TESS Mission  Downlink Background: Phone  Desktop
 TESS Mission  Science Background (not pictured): Phone  Desktop
 Medley Background (not pictured): Phone  Desktop

Pi Day: What's Going 'Round
Tell us what you're up to this Pi Day and share your stories and photos on our showcase page.
Plus, join the conversation using the hashtag #NASAPiDayChallenge on Facebook, Twitter, and Instagram.
Recursos en español
Related Lessons for Educators

Planetary Egg Wobble and Newton's First Law
Students try to determine the interior makeup of an egg (hardboiled or raw) based on their understanding of center of mass and Newton’s first law of motion.
Grades 38
Time 30 min to 1 hour

Whip Up a MoonLike Crater
Whip up a moonlike crater with baking ingredients as a demonstration for students.
Grades 16
Time 30 min to 1 hour

Exploring Exoplanets with Kepler
Students use math concepts related to transits to discover realworld data about Mercury, Venus and planets outside our solar system.
Grades 612
Time 30 min to 1 hour

Tracking Water Using NASA Satellite Data
Using real data from NASA’s GRACE satellites, students will track water mass changes in the U.S.
Grades 48
Time 30 min to 1 hour

Modeling the Water Budget
Students use a spreadsheet model to understand droughts and the movement of water in the water cycle.
Grades 58
Time 30 min to 1 hour
Related Activities for Students

NASA's Earth Minute: Mission to Earth?
NASA doesn't just explore outer space! It studies Earth, too, with a fleet of spacecraft and scientists far and wide.
Type Video
Subject Science

Look at the Moon! Journaling Project
Draw what you see in a Moon Journal and see if you can predict the moon phase that comes next.
Type Project
Subject Science

Mars in a Minute: Are There Quakes on Mars?
Are there earthquakes on Mars – or rather, "marsquakes"? What could they teach us about the Red Planet?
Type Video
Subject Science
Explore More
Infographic
Facts and Figures
Missions and Instruments
Websites
TAGS: Pi Day, Pi, Math, NASA Pi Day Challenge, Moon, Lunar Flashlight, Mars, InSight, Earth, Climate, SWOT, Exoplanets, Universe, TESS, Teachers, Educators, Parents, Students, Lessons, Activities, Resources, K12
Teachable Moments  March 5, 2021
Take Math to Mars and Beyond With NASA's Pi Day Challenge
Update: March 15, 2021 – The answers are here! Visit the NASA Pi Day Challenge slideshow to view the illustrated answer keys (also available as a textonly doc) with each problem.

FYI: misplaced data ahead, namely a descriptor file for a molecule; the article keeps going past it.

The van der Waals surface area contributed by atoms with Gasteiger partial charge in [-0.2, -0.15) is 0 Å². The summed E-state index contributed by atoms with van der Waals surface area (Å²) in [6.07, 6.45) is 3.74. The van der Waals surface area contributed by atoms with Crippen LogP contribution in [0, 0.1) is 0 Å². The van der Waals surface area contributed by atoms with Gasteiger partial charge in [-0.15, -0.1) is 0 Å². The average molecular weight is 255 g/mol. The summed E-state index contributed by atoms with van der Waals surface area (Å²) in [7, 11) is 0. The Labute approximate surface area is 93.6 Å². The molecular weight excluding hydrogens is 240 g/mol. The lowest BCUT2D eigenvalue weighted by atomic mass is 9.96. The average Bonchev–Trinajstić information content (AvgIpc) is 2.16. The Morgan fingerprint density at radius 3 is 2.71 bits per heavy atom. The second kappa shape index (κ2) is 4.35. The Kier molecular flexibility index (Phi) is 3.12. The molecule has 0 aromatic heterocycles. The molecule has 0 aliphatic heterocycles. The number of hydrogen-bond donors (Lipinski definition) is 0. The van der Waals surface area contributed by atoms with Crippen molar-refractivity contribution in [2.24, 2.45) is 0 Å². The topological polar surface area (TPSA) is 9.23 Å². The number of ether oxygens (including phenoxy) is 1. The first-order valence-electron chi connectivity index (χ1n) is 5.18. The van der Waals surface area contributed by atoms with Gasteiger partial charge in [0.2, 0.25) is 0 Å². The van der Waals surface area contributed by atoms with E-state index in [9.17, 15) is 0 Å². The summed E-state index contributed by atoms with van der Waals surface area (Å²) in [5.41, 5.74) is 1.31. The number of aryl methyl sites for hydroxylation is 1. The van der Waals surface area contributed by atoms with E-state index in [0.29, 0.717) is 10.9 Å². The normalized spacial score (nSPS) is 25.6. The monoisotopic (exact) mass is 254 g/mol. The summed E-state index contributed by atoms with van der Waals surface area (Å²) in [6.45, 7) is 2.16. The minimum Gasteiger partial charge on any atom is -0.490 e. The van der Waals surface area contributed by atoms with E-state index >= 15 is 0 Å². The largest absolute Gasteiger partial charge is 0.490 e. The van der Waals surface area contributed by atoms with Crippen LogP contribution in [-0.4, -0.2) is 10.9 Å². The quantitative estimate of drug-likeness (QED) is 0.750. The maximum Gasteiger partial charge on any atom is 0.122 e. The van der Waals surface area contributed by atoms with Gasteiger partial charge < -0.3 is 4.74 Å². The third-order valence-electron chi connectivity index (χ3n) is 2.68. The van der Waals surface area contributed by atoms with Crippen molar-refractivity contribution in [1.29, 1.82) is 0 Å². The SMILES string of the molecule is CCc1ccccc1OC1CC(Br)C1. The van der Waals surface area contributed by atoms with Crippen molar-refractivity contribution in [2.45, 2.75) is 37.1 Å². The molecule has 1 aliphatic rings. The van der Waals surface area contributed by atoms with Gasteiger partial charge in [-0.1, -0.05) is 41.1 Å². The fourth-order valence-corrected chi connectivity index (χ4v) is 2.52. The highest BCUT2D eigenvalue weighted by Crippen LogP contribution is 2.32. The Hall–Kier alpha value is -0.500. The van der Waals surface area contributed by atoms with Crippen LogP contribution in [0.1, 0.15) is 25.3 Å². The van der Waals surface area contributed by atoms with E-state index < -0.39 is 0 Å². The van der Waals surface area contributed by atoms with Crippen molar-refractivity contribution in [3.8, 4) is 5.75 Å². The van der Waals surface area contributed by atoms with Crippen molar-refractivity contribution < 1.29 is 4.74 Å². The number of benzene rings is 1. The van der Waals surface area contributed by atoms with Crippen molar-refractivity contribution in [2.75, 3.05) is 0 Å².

Learn about pi and the history of Pi Day before exploring some of the ways the number is used at NASA. Then, try the math for yourself in our Pi Day Challenge.
In the News
As March 14 approaches, it’s time to get ready to celebrate Pi Day! It’s the annual holiday that pays tribute to the mathematical constant pi – the number that results from dividing any circle's circumference by its diameter.
Pi Day comes around only once a year, giving us a reason to chow down on our favorite sweet and savory pies while we appreciate the mathematical marvel that helps NASA explore Earth, the solar system, and beyond. There’s no better way to observe this day than by getting students exploring space right along with NASA by doing the math in our Pi Day Challenge. Keep reading to find out how students – and you – can put their math mettle to the test and solve real problems faced by NASA scientists and engineers as they explore the cosmos!
How It Works
Dividing any circle’s circumference by its diameter gives us pi, which is often rounded to 3.14. However, pi is an irrational number, meaning its decimal representation goes on forever and never repeats. Pi has been calculated to 50 trillion digits, but NASA uses far fewer for space exploration.
Some people may think that a circle has no points. In fact, a circle does have points, and knowing what pi is and how to use it is far from pointless. Pi is used for calculating the area and circumference of circular objects and the volume of shapes like spheres and cylinders. So it's useful for everyone from farmers storing crops in silos to manufacturers of water storage tanks to people who want to find the best value when ordering a pizza. At NASA, we use pi to find the best place to touch down on Mars, study the health of Earth's coral reefs, measure the size of a ring of planetary debris light years away, and lots more.
In the United States, one format to write March 14 is 3.14, which is why we celebrate on that date. In 2009, the U.S. House of Representatives passed a resolution officially designating March 14 as Pi Day and encouraging teachers and students to celebrate the day with activities that teach students about pi. And you're in luck, because that's precisely what the NASA Pi Day Challenge is all about.
The Science Behind the 2021 NASA Pi Day Challenge
This year, the NASA Pi Day Challenge offers up four brainticklers that will require students to use pi to collect samples from an asteroid, fly a helicopter on Mars for the first time, find efficient ways to talk with distant spacecraft, and study the forces behind Earth's beautiful auroras. Learn more about the science and engineering behind the problems below or click the link below to jump right into the challenge. Be sure to check back on March 15 for the answers to this year’s challenge.